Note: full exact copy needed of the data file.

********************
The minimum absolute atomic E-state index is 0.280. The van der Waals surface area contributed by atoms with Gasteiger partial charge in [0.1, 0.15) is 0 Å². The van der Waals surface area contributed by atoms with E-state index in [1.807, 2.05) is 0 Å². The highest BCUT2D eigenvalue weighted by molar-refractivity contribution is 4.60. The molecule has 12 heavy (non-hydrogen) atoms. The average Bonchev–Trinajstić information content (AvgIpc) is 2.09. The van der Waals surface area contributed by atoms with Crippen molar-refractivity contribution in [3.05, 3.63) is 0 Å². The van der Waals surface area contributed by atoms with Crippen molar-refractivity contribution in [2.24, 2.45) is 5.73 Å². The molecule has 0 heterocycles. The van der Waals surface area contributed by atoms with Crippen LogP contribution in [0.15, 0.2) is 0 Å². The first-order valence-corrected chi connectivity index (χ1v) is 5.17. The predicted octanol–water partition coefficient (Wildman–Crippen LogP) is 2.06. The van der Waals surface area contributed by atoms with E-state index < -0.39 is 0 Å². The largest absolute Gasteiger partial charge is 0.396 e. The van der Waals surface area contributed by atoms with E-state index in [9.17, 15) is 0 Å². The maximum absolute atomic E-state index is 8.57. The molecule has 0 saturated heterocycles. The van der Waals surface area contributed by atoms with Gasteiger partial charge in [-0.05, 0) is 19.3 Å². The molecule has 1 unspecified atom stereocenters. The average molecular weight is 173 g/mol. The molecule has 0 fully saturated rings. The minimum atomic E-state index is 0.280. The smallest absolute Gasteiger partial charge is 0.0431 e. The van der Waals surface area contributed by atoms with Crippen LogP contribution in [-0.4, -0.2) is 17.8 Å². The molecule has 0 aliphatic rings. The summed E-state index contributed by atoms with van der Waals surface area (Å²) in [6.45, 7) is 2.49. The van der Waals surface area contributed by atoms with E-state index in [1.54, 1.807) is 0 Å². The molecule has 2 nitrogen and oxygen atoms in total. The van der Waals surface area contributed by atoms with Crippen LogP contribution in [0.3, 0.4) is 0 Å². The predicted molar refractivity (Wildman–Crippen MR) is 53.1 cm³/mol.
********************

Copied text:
The minimum absolute atomic E-state index is 0.280. The van der Waals surface area contributed by atoms with Gasteiger partial charge in [0.1, 0.15) is 0 Å². The van der Waals surface area contributed by atoms with E-state index in [1.807, 2.05) is 0 Å². The highest BCUT2D eigenvalue weighted by molar-refractivity contribution is 4.60. The molecule has 12 heavy (non-hydrogen) atoms. The average Bonchev–Trinajstić information content (AvgIpc) is 2.09. The van der Waals surface area contributed by atoms with Crippen molar-refractivity contribution in [3.05, 3.63) is 0 Å². The van der Waals surface area contributed by atoms with Crippen molar-refractivity contribution in [2.24, 2.45) is 5.73 Å². The molecule has 0 heterocycles. The van der Waals surface area contributed by atoms with Crippen LogP contribution in [0.15, 0.2) is 0 Å². The first-order valence-corrected chi connectivity index (χ1v) is 5.17. The predicted octanol–water partition coefficient (Wildman–Crippen LogP) is 2.06. The van der Waals surface area contributed by atoms with E-state index < -0.39 is 0 Å². The largest absolute Gasteiger partial charge is 0.396 e. The van der Waals surface area contributed by atoms with E-state index in [9.17, 15) is 0 Å². The maximum absolute atomic E-state index is 8.57. The molecule has 0 saturated heterocycles. The van der Waals surface area contributed by atoms with Gasteiger partial charge in [-0.05, 0) is 19.3 Å². The molecule has 1 unspecified atom stereocenters. The average molecular weight is 173 g/mol. The molecule has 0 fully saturated rings. The minimum atomic E-state index is 0.280. The smallest absolute Gasteiger partial charge is 0.0431 e. The van der Waals surface area contributed by atoms with Crippen LogP contribution in [-0.4, -0.2) is 17.8 Å². The molecule has 0 aliphatic rings. The summed E-state index contributed by atoms with van der Waals surface area (Å²) in [6.45, 7) is 2.49. The van der Waals surface area contributed by atoms with E-state index in [1.54, 1.807) is 0 Å². The molecule has 2 nitrogen and oxygen atoms in total. The van der Waals surface area contributed by atoms with Crippen LogP contribution in [0.3, 0.4) is 0 Å². The predicted molar refractivity (Wildman–Crippen MR) is 53.1 cm³/mol.